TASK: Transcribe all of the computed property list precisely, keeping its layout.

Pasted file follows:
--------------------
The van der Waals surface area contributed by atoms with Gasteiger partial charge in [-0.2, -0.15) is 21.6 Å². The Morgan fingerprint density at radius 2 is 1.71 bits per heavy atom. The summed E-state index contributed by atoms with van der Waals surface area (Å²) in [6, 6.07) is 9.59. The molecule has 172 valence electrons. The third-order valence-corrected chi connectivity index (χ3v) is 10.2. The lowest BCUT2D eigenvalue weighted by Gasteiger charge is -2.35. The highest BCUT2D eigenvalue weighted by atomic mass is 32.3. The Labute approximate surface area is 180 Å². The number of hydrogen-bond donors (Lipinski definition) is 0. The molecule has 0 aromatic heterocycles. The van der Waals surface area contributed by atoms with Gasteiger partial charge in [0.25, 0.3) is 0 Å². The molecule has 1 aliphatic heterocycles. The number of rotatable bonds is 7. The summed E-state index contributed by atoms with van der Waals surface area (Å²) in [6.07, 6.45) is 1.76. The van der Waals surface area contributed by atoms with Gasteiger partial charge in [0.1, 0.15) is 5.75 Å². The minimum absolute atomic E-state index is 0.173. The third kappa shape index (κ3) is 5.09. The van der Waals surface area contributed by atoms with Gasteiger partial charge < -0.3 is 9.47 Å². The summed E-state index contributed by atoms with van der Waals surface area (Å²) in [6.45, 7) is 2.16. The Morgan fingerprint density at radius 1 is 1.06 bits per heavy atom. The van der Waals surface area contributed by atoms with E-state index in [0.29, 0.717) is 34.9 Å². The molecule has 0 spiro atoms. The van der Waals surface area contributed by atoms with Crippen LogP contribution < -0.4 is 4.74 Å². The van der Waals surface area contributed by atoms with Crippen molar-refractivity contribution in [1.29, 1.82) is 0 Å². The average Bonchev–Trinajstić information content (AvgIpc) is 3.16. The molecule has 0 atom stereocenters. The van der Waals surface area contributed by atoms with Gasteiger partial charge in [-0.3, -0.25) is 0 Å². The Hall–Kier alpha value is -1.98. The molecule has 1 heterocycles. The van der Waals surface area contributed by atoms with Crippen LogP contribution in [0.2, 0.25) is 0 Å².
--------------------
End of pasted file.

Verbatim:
The van der Waals surface area contributed by atoms with Gasteiger partial charge in [-0.2, -0.15) is 21.6 Å². The Morgan fingerprint density at radius 2 is 1.71 bits per heavy atom. The summed E-state index contributed by atoms with van der Waals surface area (Å²) in [6, 6.07) is 9.59. The molecule has 172 valence electrons. The third-order valence-corrected chi connectivity index (χ3v) is 10.2. The lowest BCUT2D eigenvalue weighted by Gasteiger charge is -2.35. The highest BCUT2D eigenvalue weighted by atomic mass is 32.3. The Labute approximate surface area is 180 Å². The number of hydrogen-bond donors (Lipinski definition) is 0. The molecule has 0 aromatic heterocycles. The van der Waals surface area contributed by atoms with Gasteiger partial charge in [0.25, 0.3) is 0 Å². The molecule has 1 aliphatic heterocycles. The number of rotatable bonds is 7. The summed E-state index contributed by atoms with van der Waals surface area (Å²) in [6.07, 6.45) is 1.76. The van der Waals surface area contributed by atoms with Gasteiger partial charge in [0.1, 0.15) is 5.75 Å². The minimum absolute atomic E-state index is 0.173. The third kappa shape index (κ3) is 5.09. The van der Waals surface area contributed by atoms with Gasteiger partial charge < -0.3 is 9.47 Å². The summed E-state index contributed by atoms with van der Waals surface area (Å²) in [6.45, 7) is 2.16. The Morgan fingerprint density at radius 1 is 1.06 bits per heavy atom. The van der Waals surface area contributed by atoms with E-state index in [0.29, 0.717) is 34.9 Å². The molecule has 0 spiro atoms. The van der Waals surface area contributed by atoms with Crippen LogP contribution < -0.4 is 4.74 Å². The van der Waals surface area contributed by atoms with Crippen molar-refractivity contribution in [1.29, 1.82) is 0 Å². The average Bonchev–Trinajstić information content (AvgIpc) is 3.16. The molecule has 0 atom stereocenters. The van der Waals surface area contributed by atoms with Gasteiger partial charge in [-0.3, -0.25) is 0 Å². The Hall–Kier alpha value is -1.98. The molecule has 1 heterocycles. The van der Waals surface area contributed by atoms with Crippen LogP contribution in [0.2, 0.25) is 0 Å².